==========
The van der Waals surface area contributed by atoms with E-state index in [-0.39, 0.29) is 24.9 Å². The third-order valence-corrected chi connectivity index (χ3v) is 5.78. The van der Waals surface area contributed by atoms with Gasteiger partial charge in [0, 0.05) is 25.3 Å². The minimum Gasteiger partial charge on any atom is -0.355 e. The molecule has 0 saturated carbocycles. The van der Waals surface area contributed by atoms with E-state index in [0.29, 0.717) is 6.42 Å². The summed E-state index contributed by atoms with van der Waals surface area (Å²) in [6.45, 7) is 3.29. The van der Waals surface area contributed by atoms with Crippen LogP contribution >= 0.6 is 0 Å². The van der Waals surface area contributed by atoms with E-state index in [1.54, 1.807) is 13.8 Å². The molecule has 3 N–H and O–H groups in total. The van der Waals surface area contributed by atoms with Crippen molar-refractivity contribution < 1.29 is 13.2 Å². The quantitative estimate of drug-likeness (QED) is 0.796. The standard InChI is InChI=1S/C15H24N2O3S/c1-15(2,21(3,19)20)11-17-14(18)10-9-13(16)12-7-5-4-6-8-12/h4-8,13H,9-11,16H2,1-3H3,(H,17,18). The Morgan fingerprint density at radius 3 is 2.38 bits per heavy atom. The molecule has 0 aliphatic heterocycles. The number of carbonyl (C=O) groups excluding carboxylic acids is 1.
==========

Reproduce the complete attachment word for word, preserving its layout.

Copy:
The van der Waals surface area contributed by atoms with E-state index in [-0.39, 0.29) is 24.9 Å². The third-order valence-corrected chi connectivity index (χ3v) is 5.78. The van der Waals surface area contributed by atoms with Gasteiger partial charge in [0, 0.05) is 25.3 Å². The minimum Gasteiger partial charge on any atom is -0.355 e. The molecule has 0 saturated carbocycles. The van der Waals surface area contributed by atoms with E-state index in [0.29, 0.717) is 6.42 Å². The summed E-state index contributed by atoms with van der Waals surface area (Å²) in [6.45, 7) is 3.29. The van der Waals surface area contributed by atoms with Crippen LogP contribution >= 0.6 is 0 Å². The van der Waals surface area contributed by atoms with E-state index in [1.54, 1.807) is 13.8 Å². The molecule has 3 N–H and O–H groups in total. The van der Waals surface area contributed by atoms with Crippen molar-refractivity contribution < 1.29 is 13.2 Å². The quantitative estimate of drug-likeness (QED) is 0.796. The standard InChI is InChI=1S/C15H24N2O3S/c1-15(2,21(3,19)20)11-17-14(18)10-9-13(16)12-7-5-4-6-8-12/h4-8,13H,9-11,16H2,1-3H3,(H,17,18). The Morgan fingerprint density at radius 3 is 2.38 bits per heavy atom. The molecule has 0 aliphatic heterocycles. The number of carbonyl (C=O) groups excluding carboxylic acids is 1.